Sigma-Aldrich announced this week that it will restructure its business into four units in an attempt to more effectively serve its customer base.
The reorganization will divide Sigma's existing Scientific Research and Biotechnology businesses into three "customer-centric" units called Essentials, Specialties, and Biotech. Each unit will be overseen by a president, reporting to Jai Nagarkatti, the company's president and chief operating officer.
Nagarkatti said the reorganization "should enable us to ... deliver 10 percent top and bottom-line growth long-term."
The Biotech business represents 20 percent of the company's current sales and will sell certain research tools for life scientists. The group will be headed by Shaf Yousaf, most recently vice president of corporate R&D and biotech marketing at the firm. He has been with Sigma-Aldrich since 1996 and is credited with launching "many of the company's new initiatives in molecular biology and biotech," according to a company statement.
Sigma said it took the steps, which take effect immediately, after a six-month market study that included interviews with nearly 650 customers around the world.
Sigma-Aldrich Treasurer Kirk Richter told BioCommerce Week that Yousaf worked on building the biotech product line and on some recent acquisitions, such as the firm's February purchase of RNA interference reagents firm Proligo (see BioCommerce Week 2/24/2005).
The Essentials business represents 20 percent of the company's current sales and will offer "account management to largely economic buyers" in pharmaceutical, academic, and other commercial research organizations. Gilles Cottier, vice president of sales at Sigma, will head the unit.
The Specialties unit represents 35 percent of the company's current sales and will sell Sigma's products through its web site and catalogs to lab scientists. David Julien, most recently president of Sigma's biotechnology business, will run this business.
The firm's SAFC business, which already stands apart from the other research units, will not be affected, the company said. SAFC represents 25 percent of Sigma's sales, following the firm's $370 million acquisition of JRH Biosciences (see BioCommerce Week 1/20/2005) in January, and sells fine chemical products and services. SAFC will continue to be led by Frank Wicks, who has served as the unit's president since January 2003.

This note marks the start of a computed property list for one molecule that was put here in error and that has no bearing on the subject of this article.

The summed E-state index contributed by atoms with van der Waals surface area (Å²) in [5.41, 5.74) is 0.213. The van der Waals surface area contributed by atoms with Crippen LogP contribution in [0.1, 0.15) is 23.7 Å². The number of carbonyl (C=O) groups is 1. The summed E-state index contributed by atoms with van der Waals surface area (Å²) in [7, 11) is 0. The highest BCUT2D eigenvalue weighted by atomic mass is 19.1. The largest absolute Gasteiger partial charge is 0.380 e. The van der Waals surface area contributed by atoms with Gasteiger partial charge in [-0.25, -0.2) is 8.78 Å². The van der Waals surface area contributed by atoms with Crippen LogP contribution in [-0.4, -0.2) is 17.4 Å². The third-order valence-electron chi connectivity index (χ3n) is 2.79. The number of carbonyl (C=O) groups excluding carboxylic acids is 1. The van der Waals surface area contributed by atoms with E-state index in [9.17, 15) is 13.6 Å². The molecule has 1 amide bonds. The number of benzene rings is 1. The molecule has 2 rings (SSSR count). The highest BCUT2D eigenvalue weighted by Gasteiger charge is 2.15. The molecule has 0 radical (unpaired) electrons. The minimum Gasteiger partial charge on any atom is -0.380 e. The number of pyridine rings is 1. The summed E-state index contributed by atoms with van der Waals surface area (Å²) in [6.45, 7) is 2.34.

Sigma said it took the steps, which take effect immediately, after a six-month market study that included interviews with nearly 650 customers around the world. Although he wouldn't disclose specifics about the study, Richter said it basically was a satisfaction survey, generally asking, "How can we improve and what are your needs?" He added that the survey was done among customers across all segments and all geographies.
Richter also said that the reorganization was not in response to the firm's acquisitions of Proligo and JRH, and was being planned before those purchases were made.
Although seeking customer feedback is a routine practice, Sigma-Aldrich is the second key player in the molecular biology tools space to launch a major initiative aimed at making the company more responsive to customer needs. Invitrogen recently completed an effort to reach out to "key" potential customers worldwide to get an idea of how the firm could better reach and serve its base (see BioCommerce Week 5/12/2005).
Sigma said that it would continue reporting sales results for the three original scientific research, biotechnology, and SAFC units through 2005, and would begin breaking out specific financials for the four units in 2006.
The St. Louis-based company said that it would provide further details about the reorganization, its goals, and growth initiatives at its annual business review meeting on Aug. 16.
The firm is scheduled to release its second-quarter results on July 27. It will be looking to improve upon organic revenue growth of 2.3 percent reported for its first quarter. Although the firm reported 9 percent revenue growth overall to $400 million for Q1, 3.2 percent of that growth was attributed to JRH's contribution and 3.1 percent came from a currency exchange benefit.
— Edward Winnick ([email protected])